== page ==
In my classroom, one way I incorporate choice is in the form of how students may go about completing a project. It will still be completed based on the criteria I set, and it will still meet those all-important standards, but the student can decide what materials, which method, and what content to use. Student choice also benefits the teacher…think about the variety of material that can be appreciated when a project or task is assigned and later needs to be graded.

For adults…oh, admit it, you relish the idea of being able to make choices in life. It’s the message in Robert Frost’s classic poem “The Road Not Taken.” If you haven’t read it in a while, go ahead—read it and apply it to your own life. I’ll wait.

There. Now think about the choices and decisions you’ve made over the years. Good or bad, big or small, you were able to define your life based on your decisions—and the reason for that is because you were faced with choices. It’s made all the difference. It’s what makes us feel we are important—that we have a say in how things work. Even making a bad choice can still be viewed as a learning opportunity.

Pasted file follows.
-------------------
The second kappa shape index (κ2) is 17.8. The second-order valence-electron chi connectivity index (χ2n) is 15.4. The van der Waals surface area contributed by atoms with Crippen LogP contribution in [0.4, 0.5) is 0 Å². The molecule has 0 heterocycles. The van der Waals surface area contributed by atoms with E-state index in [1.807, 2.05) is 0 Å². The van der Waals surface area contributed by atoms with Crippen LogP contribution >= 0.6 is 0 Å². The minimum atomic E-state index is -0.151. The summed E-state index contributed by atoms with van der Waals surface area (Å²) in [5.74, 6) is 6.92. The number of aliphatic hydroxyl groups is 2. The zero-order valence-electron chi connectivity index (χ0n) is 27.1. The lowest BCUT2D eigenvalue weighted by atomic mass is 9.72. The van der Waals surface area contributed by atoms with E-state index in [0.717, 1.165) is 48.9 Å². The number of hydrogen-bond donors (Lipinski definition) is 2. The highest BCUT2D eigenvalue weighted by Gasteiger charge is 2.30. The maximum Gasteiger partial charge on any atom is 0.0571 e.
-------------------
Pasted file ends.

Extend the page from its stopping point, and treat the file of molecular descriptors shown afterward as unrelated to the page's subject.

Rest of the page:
By giving children choices, we are giving them some control over their lives when it seems to them that adults have all of the authority. By giving students choices when possible, we are preparing them for the world beyond these hallways and for making good decisions in their futures. Even when we, as educators, are given choices, it makes us feel that our experiences and expertise matter. It’s what makes us feel that we are valued as professionals.

That isn’t to say that giving choices should be the only way. Of course, there are times when it just won’t work. I do find, however, that when people frequently have options to choose from, they are more willing to cooperate in a situation when choice just isn’t possible.